2158. Relationship of Albumin/Globulin Ratio with Biomarkers of Inflammation and Coagulation in HIV-Infected Persons Before and After Combination Antiretroviral Therapy
Session: Poster Abstract Session: HIV Inflammation and Immune Activation
Saturday, October 29, 2016
Room: Poster Hall
Posters
  • IDWeek_2016_poster_AG_relationships_O'Bryan.pdf (427.7 kB)
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    Background:

    Albumin/Globulin ratio (AG) typically declines in HIV infection due to excess immunoglobulin production by hyperactive B-cells and improves with antiretroviral therapy (ART) but may not fully reverse. The significance of AG in earlier stages of HIV disease is unclear. We compared AG with levels of interleukin-6 (IL-6) and D-dimer, biomarkers associated with mortality in HIV infection, before and after ART initiation among participants in the U.S. Military HIV Natural History Study (NHS).

    Methods:

    194 persons in the NHS, a cohort of US military personnel and beneficiaries living with HIV, were retrospectively studied.  Frozen stored sera were used to measure levels of IL-6 and D-dimer with assays validated for serum at two time points:  ≥6 months post-HIV seroconversion but prior to ART initiation, and ≥6 months post-ART with viral suppression (< 50 copies/ml) on two successive evaluations.  Laboratory values were analyzed using Spearman’s rank correlation and Mann-Whitney U test.

    Results:

    Participants were 45% Caucasian, 38% African-American and 98% male.  Mean (SD) age was 31 (7) yrs. at the pre-ART time point. Median (IQR) time from seroconversion to ART start was 23 (14, 44) mos. and time from ART initiation to post-ART time point was 12 (9, 14) mos. Data are shown below as median (IQR):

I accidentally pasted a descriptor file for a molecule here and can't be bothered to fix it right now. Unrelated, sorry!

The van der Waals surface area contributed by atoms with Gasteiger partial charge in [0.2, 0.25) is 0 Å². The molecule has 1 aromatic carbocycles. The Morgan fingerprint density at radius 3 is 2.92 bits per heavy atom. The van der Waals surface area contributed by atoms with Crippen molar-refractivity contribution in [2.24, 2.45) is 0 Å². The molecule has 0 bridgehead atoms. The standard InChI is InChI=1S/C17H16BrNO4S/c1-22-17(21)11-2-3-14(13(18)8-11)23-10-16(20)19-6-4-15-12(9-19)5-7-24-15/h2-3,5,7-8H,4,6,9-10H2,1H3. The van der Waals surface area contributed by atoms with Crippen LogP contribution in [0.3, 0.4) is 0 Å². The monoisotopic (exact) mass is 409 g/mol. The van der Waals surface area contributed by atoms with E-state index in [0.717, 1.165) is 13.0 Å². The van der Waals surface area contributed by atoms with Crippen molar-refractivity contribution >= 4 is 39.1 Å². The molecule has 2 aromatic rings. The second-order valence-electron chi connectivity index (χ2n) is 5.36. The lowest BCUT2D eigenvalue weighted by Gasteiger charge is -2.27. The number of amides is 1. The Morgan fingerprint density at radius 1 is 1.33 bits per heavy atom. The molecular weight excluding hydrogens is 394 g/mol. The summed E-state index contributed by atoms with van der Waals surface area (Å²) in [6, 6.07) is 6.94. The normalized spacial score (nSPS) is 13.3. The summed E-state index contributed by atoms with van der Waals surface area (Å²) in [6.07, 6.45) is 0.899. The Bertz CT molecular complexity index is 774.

Pre-ART

    Post-ART

    p

    AG

    1.23 (1.07, 1.43)

    1.45 (1.29, 1.65)

    <0.001

    Albumin (g/dl)

    4.3 (4.1, 4.5)

    4.4 (4.2,4.7)

    0.001

    Globulin (g/dl)

    3.5 (3.1, 4.0)

    3.1 (2.8, 3.4)

    <0.001

    D-dimer (ug/ml)

    0.44 (0.23, 0.97)

    0.24 (0.16, 0.43)

    <0.001

    IL-6 (pg/ml)

    1.82 (1.27, 3.08)

    1.75 (1.08, 3.16)

    0.22

    ESR (mm/h)

    10 (6, 15)

    6 (3, 10)

    0.002

    CD4 cells/ul

    357 (284, 451)

    537 (434, 700)

    <0.001

    CD4/CD8 ratio

    0.44 (0.32, 0.61)

    0.78 (0.57, 1.01)

    <0.001

    Pre-ART, AG inversely correlated with D-dimer (r=-.34, p<0.001), IL-6 (r=-.16, p=0.029), ESR (r=-.47, p<0.001), positively correlated with CD4/CD8 ratio (r=.26, p<0.001) and did not correlate with viral load or CD4 count. Post-ART, AG inversely correlated with IL-6 (r=-.22, p=0.002) and ESR (r=-.42, p<0.001), but did not correlate with D-dimer, CD4 count or CD4/CD8 ratio.

    Conclusion:

    These data suggest AG is reflective of pathways of inflammation and coagulation pre-ART. Persistent B-cell activation may contribute to residual inflammation post-ART.

     

     

    Thomas O'bryan, MD1,2,3, Matthew Freiberg, MD, MSc4, Russell Tracy, PhD5, Jason Okulicz, MD1,2, Tahaniyat Lalani, MD1,3,6, Anuradha Ganesan, MD, MPH7,8,9, Robert Deiss, MD1,3,10 and Brian Agan, MD1,3, (1)Infectious Disease Clinical Research Program, Uniformed Services University of the Health Sciences, Rockville, MD, (2)San Antonio Military Medical Center, Infectious Disease Service, Fort Sam Houston, TX, (3)Henry M. Jackson Foundation for the Advancement of Military Medicine, Bethesda, MD, (4)Division of Cardiovascular Medicine, Vanderbilt University, Nashville, TN, (5)Department of Pathology, University of Vermont College of Medicine, Burlington, VT, (6)Naval Medical Center Portsmouth, Portsmouth, VA, (7)Infectious Disease Clinical Research Program, Uniformed Services University of the Health Sciences, Bethesda, MD, (8)Henry M Jackson Foundation for the Advancement of Military Medicine, Inc., Bethesda, MD, (9)Infectious Disease, Walter Reed National Military Medical Center, Bethesda, MD, (10)Division of Infectious Diseases, Naval Medical Center of San Diego, San Diego, CA

    Disclosures:

    T. O'bryan, None

    M. Freiberg, None

    R. Tracy, None

    J. Okulicz, None

    T. Lalani, None

    A. Ganesan, None

    R. Deiss, None

    B. Agan, None

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